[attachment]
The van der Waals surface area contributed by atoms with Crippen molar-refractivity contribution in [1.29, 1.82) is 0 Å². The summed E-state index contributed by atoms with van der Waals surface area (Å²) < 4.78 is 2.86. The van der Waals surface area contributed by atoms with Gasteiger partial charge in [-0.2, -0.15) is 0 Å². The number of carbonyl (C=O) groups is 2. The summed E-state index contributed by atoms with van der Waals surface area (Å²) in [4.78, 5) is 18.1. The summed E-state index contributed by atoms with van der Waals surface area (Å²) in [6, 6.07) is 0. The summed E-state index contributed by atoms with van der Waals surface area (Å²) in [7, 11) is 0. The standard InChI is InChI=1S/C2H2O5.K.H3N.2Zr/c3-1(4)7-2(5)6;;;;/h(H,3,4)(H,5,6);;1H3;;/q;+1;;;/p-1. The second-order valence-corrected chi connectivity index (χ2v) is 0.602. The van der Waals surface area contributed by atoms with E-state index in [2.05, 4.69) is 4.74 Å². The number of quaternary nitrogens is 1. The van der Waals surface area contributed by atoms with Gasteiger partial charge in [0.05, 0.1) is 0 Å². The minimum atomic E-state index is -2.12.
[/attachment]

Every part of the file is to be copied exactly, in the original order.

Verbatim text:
The van der Waals surface area contributed by atoms with Crippen molar-refractivity contribution in [1.29, 1.82) is 0 Å². The summed E-state index contributed by atoms with van der Waals surface area (Å²) < 4.78 is 2.86. The van der Waals surface area contributed by atoms with Gasteiger partial charge in [-0.2, -0.15) is 0 Å². The number of carbonyl (C=O) groups is 2. The summed E-state index contributed by atoms with van der Waals surface area (Å²) in [4.78, 5) is 18.1. The summed E-state index contributed by atoms with van der Waals surface area (Å²) in [6, 6.07) is 0. The summed E-state index contributed by atoms with van der Waals surface area (Å²) in [7, 11) is 0. The standard InChI is InChI=1S/C2H2O5.K.H3N.2Zr/c3-1(4)7-2(5)6;;;;/h(H,3,4)(H,5,6);;1H3;;/q;+1;;;/p-1. The second-order valence-corrected chi connectivity index (χ2v) is 0.602. The van der Waals surface area contributed by atoms with E-state index in [2.05, 4.69) is 4.74 Å². The number of quaternary nitrogens is 1. The van der Waals surface area contributed by atoms with Gasteiger partial charge in [0.05, 0.1) is 0 Å². The minimum atomic E-state index is -2.12.